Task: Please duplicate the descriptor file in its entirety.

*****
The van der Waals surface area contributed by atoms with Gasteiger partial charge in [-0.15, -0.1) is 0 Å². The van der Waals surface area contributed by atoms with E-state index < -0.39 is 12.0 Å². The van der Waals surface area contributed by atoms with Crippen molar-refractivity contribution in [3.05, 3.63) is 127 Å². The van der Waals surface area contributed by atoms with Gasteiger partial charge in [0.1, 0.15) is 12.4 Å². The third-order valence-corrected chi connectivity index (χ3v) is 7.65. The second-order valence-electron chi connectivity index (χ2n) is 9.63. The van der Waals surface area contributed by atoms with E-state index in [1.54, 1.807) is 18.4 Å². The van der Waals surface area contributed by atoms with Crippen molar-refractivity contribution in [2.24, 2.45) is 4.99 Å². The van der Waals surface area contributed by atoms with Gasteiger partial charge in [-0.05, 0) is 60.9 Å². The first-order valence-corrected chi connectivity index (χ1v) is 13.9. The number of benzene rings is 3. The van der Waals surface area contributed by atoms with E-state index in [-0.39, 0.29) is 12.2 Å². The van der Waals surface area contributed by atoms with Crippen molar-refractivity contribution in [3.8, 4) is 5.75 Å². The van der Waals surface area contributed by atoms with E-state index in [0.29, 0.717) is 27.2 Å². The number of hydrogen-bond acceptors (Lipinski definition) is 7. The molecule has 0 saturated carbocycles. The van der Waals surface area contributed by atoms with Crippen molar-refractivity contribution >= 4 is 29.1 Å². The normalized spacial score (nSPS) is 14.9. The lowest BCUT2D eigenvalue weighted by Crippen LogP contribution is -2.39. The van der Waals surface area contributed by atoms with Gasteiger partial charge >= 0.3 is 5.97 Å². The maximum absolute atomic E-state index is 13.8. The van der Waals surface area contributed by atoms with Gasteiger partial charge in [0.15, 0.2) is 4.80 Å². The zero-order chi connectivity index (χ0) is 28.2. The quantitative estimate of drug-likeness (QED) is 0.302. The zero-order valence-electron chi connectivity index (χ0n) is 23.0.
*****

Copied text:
The van der Waals surface area contributed by atoms with Gasteiger partial charge in [-0.15, -0.1) is 0 Å². The van der Waals surface area contributed by atoms with E-state index < -0.39 is 12.0 Å². The van der Waals surface area contributed by atoms with Crippen molar-refractivity contribution in [3.05, 3.63) is 127 Å². The van der Waals surface area contributed by atoms with Gasteiger partial charge in [0.1, 0.15) is 12.4 Å². The third-order valence-corrected chi connectivity index (χ3v) is 7.65. The second-order valence-electron chi connectivity index (χ2n) is 9.63. The van der Waals surface area contributed by atoms with E-state index in [1.54, 1.807) is 18.4 Å². The van der Waals surface area contributed by atoms with Crippen molar-refractivity contribution in [2.24, 2.45) is 4.99 Å². The van der Waals surface area contributed by atoms with Gasteiger partial charge in [-0.05, 0) is 60.9 Å². The first-order valence-corrected chi connectivity index (χ1v) is 13.9. The number of benzene rings is 3. The van der Waals surface area contributed by atoms with E-state index in [-0.39, 0.29) is 12.2 Å². The van der Waals surface area contributed by atoms with Crippen molar-refractivity contribution in [3.8, 4) is 5.75 Å². The van der Waals surface area contributed by atoms with E-state index in [0.29, 0.717) is 27.2 Å². The number of hydrogen-bond acceptors (Lipinski definition) is 7. The molecule has 0 saturated carbocycles. The van der Waals surface area contributed by atoms with Crippen molar-refractivity contribution >= 4 is 29.1 Å². The normalized spacial score (nSPS) is 14.9. The lowest BCUT2D eigenvalue weighted by Crippen LogP contribution is -2.39. The van der Waals surface area contributed by atoms with Gasteiger partial charge >= 0.3 is 5.97 Å². The maximum absolute atomic E-state index is 13.8. The van der Waals surface area contributed by atoms with Gasteiger partial charge in [0.15, 0.2) is 4.80 Å². The zero-order chi connectivity index (χ0) is 28.2. The quantitative estimate of drug-likeness (QED) is 0.302. The zero-order valence-electron chi connectivity index (χ0n) is 23.0.